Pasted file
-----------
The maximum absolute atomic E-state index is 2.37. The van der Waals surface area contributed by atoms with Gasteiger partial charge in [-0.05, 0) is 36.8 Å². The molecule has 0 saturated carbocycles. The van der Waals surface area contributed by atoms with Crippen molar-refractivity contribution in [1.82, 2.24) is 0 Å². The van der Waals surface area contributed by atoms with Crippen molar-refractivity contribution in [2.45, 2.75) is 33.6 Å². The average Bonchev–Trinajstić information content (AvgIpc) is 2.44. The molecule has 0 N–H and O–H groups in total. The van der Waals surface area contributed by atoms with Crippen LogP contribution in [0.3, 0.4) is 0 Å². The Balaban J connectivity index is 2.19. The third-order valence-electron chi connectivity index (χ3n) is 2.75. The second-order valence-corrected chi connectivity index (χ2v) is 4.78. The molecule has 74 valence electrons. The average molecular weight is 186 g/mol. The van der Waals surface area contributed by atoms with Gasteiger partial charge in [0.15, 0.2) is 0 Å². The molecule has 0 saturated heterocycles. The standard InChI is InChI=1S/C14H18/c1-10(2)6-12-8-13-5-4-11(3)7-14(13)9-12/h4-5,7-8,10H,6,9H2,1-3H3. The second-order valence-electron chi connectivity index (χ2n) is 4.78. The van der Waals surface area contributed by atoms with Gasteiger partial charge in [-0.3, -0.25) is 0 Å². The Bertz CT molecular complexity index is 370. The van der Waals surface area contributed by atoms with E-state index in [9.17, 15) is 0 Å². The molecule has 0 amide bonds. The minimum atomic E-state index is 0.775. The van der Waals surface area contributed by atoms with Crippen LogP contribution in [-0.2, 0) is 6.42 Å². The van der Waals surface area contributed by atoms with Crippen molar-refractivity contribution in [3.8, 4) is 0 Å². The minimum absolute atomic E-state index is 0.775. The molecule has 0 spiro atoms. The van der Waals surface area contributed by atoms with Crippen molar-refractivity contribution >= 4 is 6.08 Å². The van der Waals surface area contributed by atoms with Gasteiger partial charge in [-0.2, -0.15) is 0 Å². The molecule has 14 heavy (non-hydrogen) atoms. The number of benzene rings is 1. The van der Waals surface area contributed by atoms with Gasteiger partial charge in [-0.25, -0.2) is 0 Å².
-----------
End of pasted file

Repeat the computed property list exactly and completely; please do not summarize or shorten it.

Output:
The maximum absolute atomic E-state index is 2.37. The van der Waals surface area contributed by atoms with Gasteiger partial charge in [-0.05, 0) is 36.8 Å². The molecule has 0 saturated carbocycles. The van der Waals surface area contributed by atoms with Crippen molar-refractivity contribution in [1.82, 2.24) is 0 Å². The van der Waals surface area contributed by atoms with Crippen molar-refractivity contribution in [2.45, 2.75) is 33.6 Å². The average Bonchev–Trinajstić information content (AvgIpc) is 2.44. The molecule has 0 N–H and O–H groups in total. The van der Waals surface area contributed by atoms with Crippen LogP contribution in [0.3, 0.4) is 0 Å². The Balaban J connectivity index is 2.19. The third-order valence-electron chi connectivity index (χ3n) is 2.75. The second-order valence-corrected chi connectivity index (χ2v) is 4.78. The molecule has 74 valence electrons. The average molecular weight is 186 g/mol. The van der Waals surface area contributed by atoms with Gasteiger partial charge in [0.15, 0.2) is 0 Å². The molecule has 0 saturated heterocycles. The standard InChI is InChI=1S/C14H18/c1-10(2)6-12-8-13-5-4-11(3)7-14(13)9-12/h4-5,7-8,10H,6,9H2,1-3H3. The second-order valence-electron chi connectivity index (χ2n) is 4.78. The van der Waals surface area contributed by atoms with Gasteiger partial charge in [-0.3, -0.25) is 0 Å². The Bertz CT molecular complexity index is 370. The van der Waals surface area contributed by atoms with E-state index in [9.17, 15) is 0 Å². The molecule has 0 amide bonds. The minimum atomic E-state index is 0.775. The van der Waals surface area contributed by atoms with Crippen LogP contribution in [-0.2, 0) is 6.42 Å². The van der Waals surface area contributed by atoms with Crippen molar-refractivity contribution in [3.8, 4) is 0 Å². The minimum absolute atomic E-state index is 0.775. The molecule has 0 spiro atoms. The van der Waals surface area contributed by atoms with Crippen molar-refractivity contribution >= 4 is 6.08 Å². The van der Waals surface area contributed by atoms with Gasteiger partial charge in [-0.2, -0.15) is 0 Å². The molecule has 14 heavy (non-hydrogen) atoms. The number of benzene rings is 1. The van der Waals surface area contributed by atoms with Gasteiger partial charge in [-0.25, -0.2) is 0 Å².